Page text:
Cover image for Conflict and compromise : the political economy of slavery, emancipation, and the American Civil War
Conflict and compromise : the political economy of slavery, emancipation, and the American Civil War
Ransom, Roger L., 1938-
Personal Author:
Publication Information:
Cambridge [England] ; New York : Cambridge University Press, 1989.
Physical Description:
xv, 317 pages : illustrations ; 24 cm

Format :


Call Number
Material Type
Home Location
Item Holds
E441 .R3 1989 Adult Non-Fiction Central Closed Stacks

On Order



No series of events had a more dramatic impact on the course of American history than the Civil War and the emancipation of four million slaves. This book examines the economic and political factors that led to the attempt by Southerners to dissolve the Union in 1860 and the equally determined effort of Northerners to preserve it. A central thesis of the book is that slavery not only "caused" the Civil War by producing tensions that could not be resolved by compromise; the slave system also played a crucial role in the outcome of the war by crippling the Southern war effort at the same time that emancipation became a unifying cause for the North. The author looks at a century of sectional conflict over slavery and reveals a great irony of the American Civil War. The South suffered a bitter defeat in a war to protect the institution of slavery, even though it is likely that the Constitution of the United States offered the best protection for a slave system. And, despite the abolition of slavery in the United States, equality for Black Americans remained a distant dream.

Reviews 2

Library Journal Review

In his detailed examination of the political and economic factors that brought about the secession crisis, economist-turned-historian Ransom places the institution of slavery squarely at center stage. To Ransom, slavery not only ``caused'' the Civil War, it also determined its outcome by crippling the Confederate war effort. An irony, of sorts, characterized the long sectional conflict over slavery. The North, as Ransom describes it, fought a costly war to abolish slavery even as most northerners had little interest in emancipating the slaves. The South failed in a devastating war to protect its peculiar institution even as the 1860 U.S Constitution offered it the best protection for a slave system. Ransom's work, somewhat cumbersome in places, still makes for interesting reading. Recommended for colleges and universities with upper-division courses in the South and the Civil War.-- Jason H. Silverman, Winthrop Coll., Rock Hill, S.C. (c) Copyright 2010. Library Journals LLC, a wholly owned subsidiary of Media Source, Inc. No redistribution permitted.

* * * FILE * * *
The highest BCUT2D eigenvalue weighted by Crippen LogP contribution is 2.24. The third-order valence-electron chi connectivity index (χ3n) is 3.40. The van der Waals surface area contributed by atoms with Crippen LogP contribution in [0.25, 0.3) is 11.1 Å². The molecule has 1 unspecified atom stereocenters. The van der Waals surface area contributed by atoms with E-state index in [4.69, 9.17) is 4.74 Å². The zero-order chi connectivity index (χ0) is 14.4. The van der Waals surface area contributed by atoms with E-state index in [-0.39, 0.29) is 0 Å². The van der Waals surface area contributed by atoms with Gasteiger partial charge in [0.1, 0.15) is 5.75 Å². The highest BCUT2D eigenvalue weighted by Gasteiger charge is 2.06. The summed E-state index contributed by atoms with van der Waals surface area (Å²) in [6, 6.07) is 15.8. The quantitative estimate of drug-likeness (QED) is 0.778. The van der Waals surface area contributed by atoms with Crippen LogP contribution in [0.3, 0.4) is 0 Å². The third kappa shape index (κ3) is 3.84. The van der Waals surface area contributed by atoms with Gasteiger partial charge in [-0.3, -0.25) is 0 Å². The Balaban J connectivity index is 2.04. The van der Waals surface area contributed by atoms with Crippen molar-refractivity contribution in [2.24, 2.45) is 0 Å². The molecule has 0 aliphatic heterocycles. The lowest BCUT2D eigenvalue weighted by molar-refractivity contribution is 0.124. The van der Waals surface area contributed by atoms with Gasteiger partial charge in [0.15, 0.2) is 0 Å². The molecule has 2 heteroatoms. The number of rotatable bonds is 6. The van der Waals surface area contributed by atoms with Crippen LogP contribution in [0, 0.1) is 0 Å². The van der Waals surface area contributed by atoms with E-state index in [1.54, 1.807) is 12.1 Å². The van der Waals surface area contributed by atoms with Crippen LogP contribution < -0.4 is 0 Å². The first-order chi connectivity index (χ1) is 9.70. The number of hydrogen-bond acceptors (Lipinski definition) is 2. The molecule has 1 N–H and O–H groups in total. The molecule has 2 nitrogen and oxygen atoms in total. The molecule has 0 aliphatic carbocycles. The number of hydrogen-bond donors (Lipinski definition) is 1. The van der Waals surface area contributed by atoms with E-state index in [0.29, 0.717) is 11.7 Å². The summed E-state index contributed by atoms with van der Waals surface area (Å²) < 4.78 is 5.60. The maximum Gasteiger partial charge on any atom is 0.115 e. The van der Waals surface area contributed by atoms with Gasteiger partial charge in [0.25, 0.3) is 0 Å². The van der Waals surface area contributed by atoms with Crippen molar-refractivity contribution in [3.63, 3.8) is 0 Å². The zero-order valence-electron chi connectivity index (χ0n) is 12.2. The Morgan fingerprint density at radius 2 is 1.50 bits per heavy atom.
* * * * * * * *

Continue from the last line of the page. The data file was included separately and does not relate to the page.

Choice Review

Ransom, a major figure in the study of the cliometrics of New South sharecropping and tenant farming systems, here draws on his own primary research into the political economy of slavery, freeholding, and antebellum small industries. He also makes use of secondary sources and family ethnography provided by modern social history. The result is an image of an irrepressible conflict, an inevitable fight between a southern way of life and a northern way of life; both "ways" begin as economics but become much more. With a deft twist of the ironist's hand, Ransom also demonstrates that the southern antebellum life style was possible only in the very union attacked by the most militant defenders of the "peculiar institution" of the region but that "the presence of slavery in the United States represented a contradiction that eventually could only be removed by armed conflict." None of Ransom's conclusions is unique, and no single component of Conflict and Compromise is really new; but the sum of all these parts is brilliant. Useful, in different ways, for any level of student. J. Roper Emory and Henry College

Table of Contents

List of tables and illustrations
1 Historical puzzles
2 Slavery and freedom
3 The economics of slavery
4 The politics of slavery
5 The politics of compromise
6 Slavery and the war
7 The impact of emancipation
8 After the war